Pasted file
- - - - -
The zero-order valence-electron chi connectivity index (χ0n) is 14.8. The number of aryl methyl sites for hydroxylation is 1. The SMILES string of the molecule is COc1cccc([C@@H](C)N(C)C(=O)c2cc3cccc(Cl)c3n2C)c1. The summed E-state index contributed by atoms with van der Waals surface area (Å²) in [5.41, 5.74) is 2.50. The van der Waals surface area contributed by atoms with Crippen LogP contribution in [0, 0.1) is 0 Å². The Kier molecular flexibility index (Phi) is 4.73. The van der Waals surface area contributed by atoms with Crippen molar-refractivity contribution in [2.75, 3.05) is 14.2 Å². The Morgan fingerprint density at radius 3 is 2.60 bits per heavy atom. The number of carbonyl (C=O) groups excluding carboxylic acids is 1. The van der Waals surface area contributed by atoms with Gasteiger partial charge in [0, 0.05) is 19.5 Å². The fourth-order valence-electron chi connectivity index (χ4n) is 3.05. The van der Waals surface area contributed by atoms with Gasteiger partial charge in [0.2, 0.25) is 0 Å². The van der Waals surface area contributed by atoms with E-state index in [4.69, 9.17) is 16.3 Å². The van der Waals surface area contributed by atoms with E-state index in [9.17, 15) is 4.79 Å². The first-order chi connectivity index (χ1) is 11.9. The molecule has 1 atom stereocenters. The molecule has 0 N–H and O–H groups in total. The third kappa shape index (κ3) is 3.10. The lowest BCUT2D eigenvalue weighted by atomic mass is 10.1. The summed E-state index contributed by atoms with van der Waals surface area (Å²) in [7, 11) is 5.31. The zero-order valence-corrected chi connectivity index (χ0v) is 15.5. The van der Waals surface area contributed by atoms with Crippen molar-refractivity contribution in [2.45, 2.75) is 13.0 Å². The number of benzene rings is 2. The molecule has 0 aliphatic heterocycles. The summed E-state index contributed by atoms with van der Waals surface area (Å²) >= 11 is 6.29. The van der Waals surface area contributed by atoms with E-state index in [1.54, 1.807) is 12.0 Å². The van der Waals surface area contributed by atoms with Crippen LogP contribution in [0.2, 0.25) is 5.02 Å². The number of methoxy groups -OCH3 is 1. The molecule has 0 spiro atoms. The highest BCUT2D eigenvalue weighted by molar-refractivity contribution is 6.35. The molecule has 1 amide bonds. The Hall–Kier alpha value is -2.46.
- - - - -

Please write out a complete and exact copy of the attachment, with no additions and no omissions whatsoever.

The zero-order valence-electron chi connectivity index (χ0n) is 14.8. The number of aryl methyl sites for hydroxylation is 1. The SMILES string of the molecule is COc1cccc([C@@H](C)N(C)C(=O)c2cc3cccc(Cl)c3n2C)c1. The summed E-state index contributed by atoms with van der Waals surface area (Å²) in [5.41, 5.74) is 2.50. The van der Waals surface area contributed by atoms with Crippen LogP contribution in [0, 0.1) is 0 Å². The Kier molecular flexibility index (Phi) is 4.73. The van der Waals surface area contributed by atoms with Crippen molar-refractivity contribution in [2.75, 3.05) is 14.2 Å². The Morgan fingerprint density at radius 3 is 2.60 bits per heavy atom. The number of carbonyl (C=O) groups excluding carboxylic acids is 1. The van der Waals surface area contributed by atoms with Gasteiger partial charge in [0, 0.05) is 19.5 Å². The fourth-order valence-electron chi connectivity index (χ4n) is 3.05. The van der Waals surface area contributed by atoms with Gasteiger partial charge in [0.2, 0.25) is 0 Å². The van der Waals surface area contributed by atoms with E-state index in [4.69, 9.17) is 16.3 Å². The van der Waals surface area contributed by atoms with E-state index in [9.17, 15) is 4.79 Å². The first-order chi connectivity index (χ1) is 11.9. The molecule has 1 atom stereocenters. The molecule has 0 N–H and O–H groups in total. The third kappa shape index (κ3) is 3.10. The lowest BCUT2D eigenvalue weighted by atomic mass is 10.1. The summed E-state index contributed by atoms with van der Waals surface area (Å²) in [7, 11) is 5.31. The zero-order valence-corrected chi connectivity index (χ0v) is 15.5. The van der Waals surface area contributed by atoms with Crippen molar-refractivity contribution in [2.45, 2.75) is 13.0 Å². The number of benzene rings is 2. The molecule has 0 aliphatic heterocycles. The summed E-state index contributed by atoms with van der Waals surface area (Å²) >= 11 is 6.29. The van der Waals surface area contributed by atoms with E-state index in [1.54, 1.807) is 12.0 Å². The van der Waals surface area contributed by atoms with Crippen LogP contribution in [0.2, 0.25) is 5.02 Å². The number of methoxy groups -OCH3 is 1. The molecule has 0 spiro atoms. The highest BCUT2D eigenvalue weighted by molar-refractivity contribution is 6.35. The molecule has 1 amide bonds. The Hall–Kier alpha value is -2.46.